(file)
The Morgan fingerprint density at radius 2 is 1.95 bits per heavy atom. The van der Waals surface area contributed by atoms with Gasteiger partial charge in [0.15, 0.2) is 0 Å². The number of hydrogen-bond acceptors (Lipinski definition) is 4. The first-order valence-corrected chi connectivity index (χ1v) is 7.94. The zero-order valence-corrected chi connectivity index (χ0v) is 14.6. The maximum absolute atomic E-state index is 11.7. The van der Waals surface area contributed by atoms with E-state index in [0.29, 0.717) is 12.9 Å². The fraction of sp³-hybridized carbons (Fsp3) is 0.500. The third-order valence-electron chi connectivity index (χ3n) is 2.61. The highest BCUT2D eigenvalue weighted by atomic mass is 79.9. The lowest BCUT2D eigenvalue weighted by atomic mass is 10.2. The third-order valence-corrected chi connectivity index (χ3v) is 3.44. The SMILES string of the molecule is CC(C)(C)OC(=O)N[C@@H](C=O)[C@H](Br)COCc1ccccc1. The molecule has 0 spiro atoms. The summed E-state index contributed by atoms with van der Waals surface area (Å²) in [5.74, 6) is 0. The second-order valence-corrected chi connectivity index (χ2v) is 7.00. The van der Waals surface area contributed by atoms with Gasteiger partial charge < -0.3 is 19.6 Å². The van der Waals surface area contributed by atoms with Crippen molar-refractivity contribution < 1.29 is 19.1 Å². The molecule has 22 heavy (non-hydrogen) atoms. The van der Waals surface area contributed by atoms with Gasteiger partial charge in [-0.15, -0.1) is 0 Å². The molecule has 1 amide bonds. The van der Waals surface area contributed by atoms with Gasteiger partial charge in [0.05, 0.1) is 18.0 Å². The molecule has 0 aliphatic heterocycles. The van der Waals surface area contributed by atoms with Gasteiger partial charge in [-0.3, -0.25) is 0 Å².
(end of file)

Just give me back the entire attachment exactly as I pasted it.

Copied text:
The Morgan fingerprint density at radius 2 is 1.95 bits per heavy atom. The van der Waals surface area contributed by atoms with Gasteiger partial charge in [0.15, 0.2) is 0 Å². The number of hydrogen-bond acceptors (Lipinski definition) is 4. The first-order valence-corrected chi connectivity index (χ1v) is 7.94. The zero-order valence-corrected chi connectivity index (χ0v) is 14.6. The maximum absolute atomic E-state index is 11.7. The van der Waals surface area contributed by atoms with E-state index in [0.29, 0.717) is 12.9 Å². The fraction of sp³-hybridized carbons (Fsp3) is 0.500. The third-order valence-electron chi connectivity index (χ3n) is 2.61. The highest BCUT2D eigenvalue weighted by atomic mass is 79.9. The lowest BCUT2D eigenvalue weighted by atomic mass is 10.2. The third-order valence-corrected chi connectivity index (χ3v) is 3.44. The SMILES string of the molecule is CC(C)(C)OC(=O)N[C@@H](C=O)[C@H](Br)COCc1ccccc1. The molecule has 0 spiro atoms. The summed E-state index contributed by atoms with van der Waals surface area (Å²) in [5.74, 6) is 0. The second-order valence-corrected chi connectivity index (χ2v) is 7.00. The van der Waals surface area contributed by atoms with Gasteiger partial charge < -0.3 is 19.6 Å². The van der Waals surface area contributed by atoms with Crippen molar-refractivity contribution < 1.29 is 19.1 Å². The molecule has 22 heavy (non-hydrogen) atoms. The van der Waals surface area contributed by atoms with Gasteiger partial charge in [-0.15, -0.1) is 0 Å². The molecule has 1 amide bonds. The van der Waals surface area contributed by atoms with Gasteiger partial charge in [0.05, 0.1) is 18.0 Å². The molecule has 0 aliphatic heterocycles. The van der Waals surface area contributed by atoms with Gasteiger partial charge in [-0.3, -0.25) is 0 Å².